I have a C++ program (.cpp) inside which I wish to use some of the functions which are present inside the C header files such as stdio.h, conio.h, stdlib.h, graphics.h, devices.h etc.

I could include the stdio.h library inside my cpp file as : #include <cstdio>. How do I include the other library files?

How do I add the graphics.h library?

I'm using Microsoft Visual Studio 6.0 Enterprise Edition and also Turbo C++ 3.0.

  • 2
    This may seem like nitpicking, or it my be a minor grammatical error, but this error often indicates a fundamental misunderstanding of C linkage. You cannot include a library file. You can include the header file. The header is not the library. The library is not the header. You can include the graphics.h header, and then you must link against the library whose API is specified in the header. – William Pursell Dec 31 '10 at 15:26

For a list of C standard C headers (stdio, stdlib, assert, ...), prepend a c and remove the .h. For example stdio.h becomes cstdio.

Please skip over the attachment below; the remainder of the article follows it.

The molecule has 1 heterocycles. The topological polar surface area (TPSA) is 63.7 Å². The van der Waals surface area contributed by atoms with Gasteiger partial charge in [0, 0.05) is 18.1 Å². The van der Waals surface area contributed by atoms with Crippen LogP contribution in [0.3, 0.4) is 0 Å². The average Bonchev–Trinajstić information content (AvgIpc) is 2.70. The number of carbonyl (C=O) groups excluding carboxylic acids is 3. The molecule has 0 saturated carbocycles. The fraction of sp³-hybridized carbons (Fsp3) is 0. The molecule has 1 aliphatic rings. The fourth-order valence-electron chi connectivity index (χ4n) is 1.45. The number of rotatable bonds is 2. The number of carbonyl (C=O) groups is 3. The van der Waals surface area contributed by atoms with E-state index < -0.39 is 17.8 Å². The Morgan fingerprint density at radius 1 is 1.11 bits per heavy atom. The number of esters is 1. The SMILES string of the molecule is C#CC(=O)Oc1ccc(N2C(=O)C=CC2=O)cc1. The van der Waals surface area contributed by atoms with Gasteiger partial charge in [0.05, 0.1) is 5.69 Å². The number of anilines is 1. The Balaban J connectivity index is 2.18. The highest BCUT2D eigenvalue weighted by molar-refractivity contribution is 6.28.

For other headers, use

extern "C"
  #include "other_header.h"
#ifdef __cplusplus
extern "C"

// your functions here for the header

#ifdef __cplusplus

This format should help you use the header files for both C and C++ without any problem ...

Hope this helps...:)


I'm not sure what you need exactly, but if you want to use old fashioned C functions inside you C++ program, you can easy include them by removing the .h and add a "c" prefix.

for example if you want to include math.h use

#include <cmath>

Just include them inside a extern "C" block an they should work like expected.


You can #include them using their original names. #include <stdio.h> works just fine in C++.

  • The C standard headers are required to work in standard C++, although you may be putting more than you like into the global namespace. Non-standard headers, like conio.h or graphics.h, may not be set up properly, and may need to be wrapped in extern "C" { ... }. Check your implementation documentation. – David Thornley Jul 26 '10 at 17:21

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